Alcohol is associated with 5.5 per cent of all new cancers and 5.8 per cent of all cancer deaths worldwide, including cancers of the breast, larynx, liver, colon, esophagus, and head and neck, according to statement released Tuesday by the American Society of Clinical Oncology.
Even light drinking (defined as one drink a day) increases risk -- but the greatest risk exists with heavy drinkers (defined as four or more drinks in one sitting):
- Light drinking increases your risk of head and neck cancers by 13 per cent, while heavy drinking increases risk by over 500 per cent.
- Breast cancer risk increases 4 per cent with light drinking, and rises 61 per cent with heavy drinking.
Alcohol causes damage in different ways. In one, it converts into a carcinogen called acetaldehyde, which can stop cells from repairing DNA damage, explains lead author Dr. Noelle K. LoConte of the University of Wisconsin.
“For the liver it is a bit different: alcohol causes cirrhosis and it is actually the cirrhosis that causes the cancer,” she says.
“And with colon cancer, alcohol seems to interfere with the way folate is absorbed, which is a known precursor in the path to developing cancer in the colon. And in female breast cancer, (alcohol) affects the levels of female hormones in the body, and by adjusting the levels of estrogen in particular, it increases risk of breast cancer.”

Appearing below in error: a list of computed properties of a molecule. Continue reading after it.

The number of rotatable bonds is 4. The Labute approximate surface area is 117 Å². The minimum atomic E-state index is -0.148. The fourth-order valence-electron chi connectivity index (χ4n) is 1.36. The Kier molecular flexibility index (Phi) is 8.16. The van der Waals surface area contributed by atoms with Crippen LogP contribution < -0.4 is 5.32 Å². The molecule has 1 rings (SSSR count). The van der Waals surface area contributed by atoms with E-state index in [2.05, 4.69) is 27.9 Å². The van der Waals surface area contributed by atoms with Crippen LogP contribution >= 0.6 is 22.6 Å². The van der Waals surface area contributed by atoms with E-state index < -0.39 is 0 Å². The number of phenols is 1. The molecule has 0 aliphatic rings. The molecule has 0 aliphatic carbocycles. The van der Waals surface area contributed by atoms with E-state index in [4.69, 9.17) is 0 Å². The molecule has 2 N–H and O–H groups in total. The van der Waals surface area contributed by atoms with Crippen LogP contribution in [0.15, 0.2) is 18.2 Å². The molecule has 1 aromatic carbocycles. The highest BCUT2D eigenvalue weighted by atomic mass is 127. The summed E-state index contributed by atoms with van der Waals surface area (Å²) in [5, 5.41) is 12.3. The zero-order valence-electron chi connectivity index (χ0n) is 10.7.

The real concern is excessive and specifically binge drinking (which is defined as eight or more drinks per week or three or more drinks per day for women, or 15 or more drinks per week or four or more drinks a day for men).
The authors write that the number of adults who binge drink has been increasing during the past decade.
“With alcohol we are not saying don’t drink ever. We are saying drink in moderation and really avoid binge drinking,” says LoConte.
“But a little bit of alcohol here or there is probably OK. Even one drink a day, every day, your risk of breast cancer goes up a tiny amount but not a lot. It is really the heavy drinkers over a long period of time that we need to worry about.”
The researchers add that the benefits of alcohol -- especially the widely held belief that red wine improves cardiovascular health -- has likely been overstated and doctors should not recommend alcohol consumption to prevent cardiovascular disease.
The doctors say there is a need for public education about drinking and cancer risks, especially among general practitioners who may lack knowledge about the link.